Pavement Surface Characteristics Concrete New Construction (MnROAD Study)

Status:  Complete
Report Date:  12/31/2015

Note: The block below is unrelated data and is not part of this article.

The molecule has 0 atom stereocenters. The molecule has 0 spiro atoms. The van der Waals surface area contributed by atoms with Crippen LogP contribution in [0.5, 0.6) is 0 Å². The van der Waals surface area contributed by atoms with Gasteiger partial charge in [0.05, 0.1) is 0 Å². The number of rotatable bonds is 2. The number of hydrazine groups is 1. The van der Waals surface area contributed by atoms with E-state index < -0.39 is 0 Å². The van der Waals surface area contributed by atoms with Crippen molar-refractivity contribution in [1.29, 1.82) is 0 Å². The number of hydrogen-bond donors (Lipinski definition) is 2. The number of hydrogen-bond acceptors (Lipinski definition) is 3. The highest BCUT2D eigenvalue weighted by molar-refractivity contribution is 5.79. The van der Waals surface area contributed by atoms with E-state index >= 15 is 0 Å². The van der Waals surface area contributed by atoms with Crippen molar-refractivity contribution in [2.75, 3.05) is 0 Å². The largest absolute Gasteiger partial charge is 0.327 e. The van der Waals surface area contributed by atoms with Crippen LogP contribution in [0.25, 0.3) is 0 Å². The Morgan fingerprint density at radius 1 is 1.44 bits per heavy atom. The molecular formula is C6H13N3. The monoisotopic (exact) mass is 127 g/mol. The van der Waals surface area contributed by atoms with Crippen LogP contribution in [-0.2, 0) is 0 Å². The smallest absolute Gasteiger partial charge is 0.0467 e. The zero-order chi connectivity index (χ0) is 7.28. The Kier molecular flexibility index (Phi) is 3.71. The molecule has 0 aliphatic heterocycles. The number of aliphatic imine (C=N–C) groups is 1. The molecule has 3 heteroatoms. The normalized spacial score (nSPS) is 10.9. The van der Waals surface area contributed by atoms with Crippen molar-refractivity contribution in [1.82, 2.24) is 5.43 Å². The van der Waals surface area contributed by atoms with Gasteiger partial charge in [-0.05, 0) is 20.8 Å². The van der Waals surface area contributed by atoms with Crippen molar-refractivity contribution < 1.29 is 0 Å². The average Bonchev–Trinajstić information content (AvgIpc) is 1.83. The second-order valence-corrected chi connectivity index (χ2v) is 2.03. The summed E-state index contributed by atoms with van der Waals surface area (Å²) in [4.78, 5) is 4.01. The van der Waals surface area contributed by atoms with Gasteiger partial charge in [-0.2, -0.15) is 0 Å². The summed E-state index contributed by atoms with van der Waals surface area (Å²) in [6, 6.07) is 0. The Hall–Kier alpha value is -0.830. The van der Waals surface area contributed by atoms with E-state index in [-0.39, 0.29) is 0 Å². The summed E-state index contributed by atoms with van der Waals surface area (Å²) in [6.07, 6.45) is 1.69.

In pavement infrastructure, functional characteristics are mainly preponderant over structural characteristics as the former typically govern pavement rehabilitation, maintenance and reconstruction decisions. Evidently, agencies invest in provision or restoration of friction (skid resistance) and make policies to minimize traffic noise. Most agencies accept (or reject) construction projects based mainly on initial ride quality. Consequently, this study examined various concrete textures imparted on new pavements in the 2007, 2010 and 2011 MnROAD test cell construction and monitored their ride quality, friction, tire pavement noise, visual conditions and acoustic impedance over time. The study successfully developed an in-situ impedance tube evaluation method for pervious concrete for a proxy to material and hydraulic conductivity condition. It also created tenable time-series equations for the progression of the various texture characteristics and developed a friction degradation model based on traffic and texture type. Advanced data analysis showed that longitudinal texturing and negative textures were strongly associated with pavement quietness. Investment analysis revealed that certain surfaces produced noise reduction of 6 decibels over the transverse time. Those textures including pervious concrete and diamond grinding were found to be cost-beneficial for noise abatement consideration. This research also associated rectangular texturing with anomalous laser-induced ride-quality measurements. Further analysis also accentuated a correlation of pavement condition to surface acoustics thus recommending the development of impedance tube for pavement joint condition monitoring. Additionally, This research recommended drag pre-textured longitudinal-tining as the optimal texture for durability, quietness and skid resistance based on the overall research results.

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